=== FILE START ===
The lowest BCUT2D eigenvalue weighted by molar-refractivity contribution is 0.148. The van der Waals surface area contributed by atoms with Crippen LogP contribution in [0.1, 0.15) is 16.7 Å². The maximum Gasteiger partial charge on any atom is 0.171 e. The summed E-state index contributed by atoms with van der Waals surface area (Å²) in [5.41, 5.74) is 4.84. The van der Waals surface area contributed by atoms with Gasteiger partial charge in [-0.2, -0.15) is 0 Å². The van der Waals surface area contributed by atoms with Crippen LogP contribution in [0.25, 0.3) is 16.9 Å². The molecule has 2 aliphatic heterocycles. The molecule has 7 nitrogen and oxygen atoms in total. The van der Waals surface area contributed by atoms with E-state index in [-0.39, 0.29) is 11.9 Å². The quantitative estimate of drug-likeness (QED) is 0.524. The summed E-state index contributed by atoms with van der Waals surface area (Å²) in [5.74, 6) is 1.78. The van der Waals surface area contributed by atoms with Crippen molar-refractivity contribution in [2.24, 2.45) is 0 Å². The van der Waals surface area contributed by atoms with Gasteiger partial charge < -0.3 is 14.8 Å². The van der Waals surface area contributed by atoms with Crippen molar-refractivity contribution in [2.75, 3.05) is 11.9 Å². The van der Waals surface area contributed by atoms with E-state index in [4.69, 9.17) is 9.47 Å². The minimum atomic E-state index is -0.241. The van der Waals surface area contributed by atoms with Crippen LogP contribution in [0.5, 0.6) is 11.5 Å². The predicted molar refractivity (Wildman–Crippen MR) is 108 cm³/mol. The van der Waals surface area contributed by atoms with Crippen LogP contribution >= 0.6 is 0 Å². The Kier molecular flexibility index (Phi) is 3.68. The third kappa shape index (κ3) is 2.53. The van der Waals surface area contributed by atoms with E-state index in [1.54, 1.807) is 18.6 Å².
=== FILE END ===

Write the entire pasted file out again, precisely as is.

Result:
The lowest BCUT2D eigenvalue weighted by molar-refractivity contribution is 0.148. The van der Waals surface area contributed by atoms with Crippen LogP contribution in [0.1, 0.15) is 16.7 Å². The maximum Gasteiger partial charge on any atom is 0.171 e. The summed E-state index contributed by atoms with van der Waals surface area (Å²) in [5.41, 5.74) is 4.84. The van der Waals surface area contributed by atoms with Gasteiger partial charge in [-0.2, -0.15) is 0 Å². The van der Waals surface area contributed by atoms with Crippen LogP contribution in [0.25, 0.3) is 16.9 Å². The molecule has 2 aliphatic heterocycles. The molecule has 7 nitrogen and oxygen atoms in total. The van der Waals surface area contributed by atoms with E-state index in [-0.39, 0.29) is 11.9 Å². The quantitative estimate of drug-likeness (QED) is 0.524. The summed E-state index contributed by atoms with van der Waals surface area (Å²) in [5.74, 6) is 1.78. The van der Waals surface area contributed by atoms with Crippen molar-refractivity contribution in [2.24, 2.45) is 0 Å². The van der Waals surface area contributed by atoms with Gasteiger partial charge < -0.3 is 14.8 Å². The van der Waals surface area contributed by atoms with Crippen molar-refractivity contribution in [2.75, 3.05) is 11.9 Å². The van der Waals surface area contributed by atoms with E-state index in [4.69, 9.17) is 9.47 Å². The minimum atomic E-state index is -0.241. The van der Waals surface area contributed by atoms with Crippen LogP contribution in [0.5, 0.6) is 11.5 Å². The predicted molar refractivity (Wildman–Crippen MR) is 108 cm³/mol. The van der Waals surface area contributed by atoms with Crippen LogP contribution >= 0.6 is 0 Å². The Kier molecular flexibility index (Phi) is 3.68. The third kappa shape index (κ3) is 2.53. The van der Waals surface area contributed by atoms with E-state index in [1.54, 1.807) is 18.6 Å².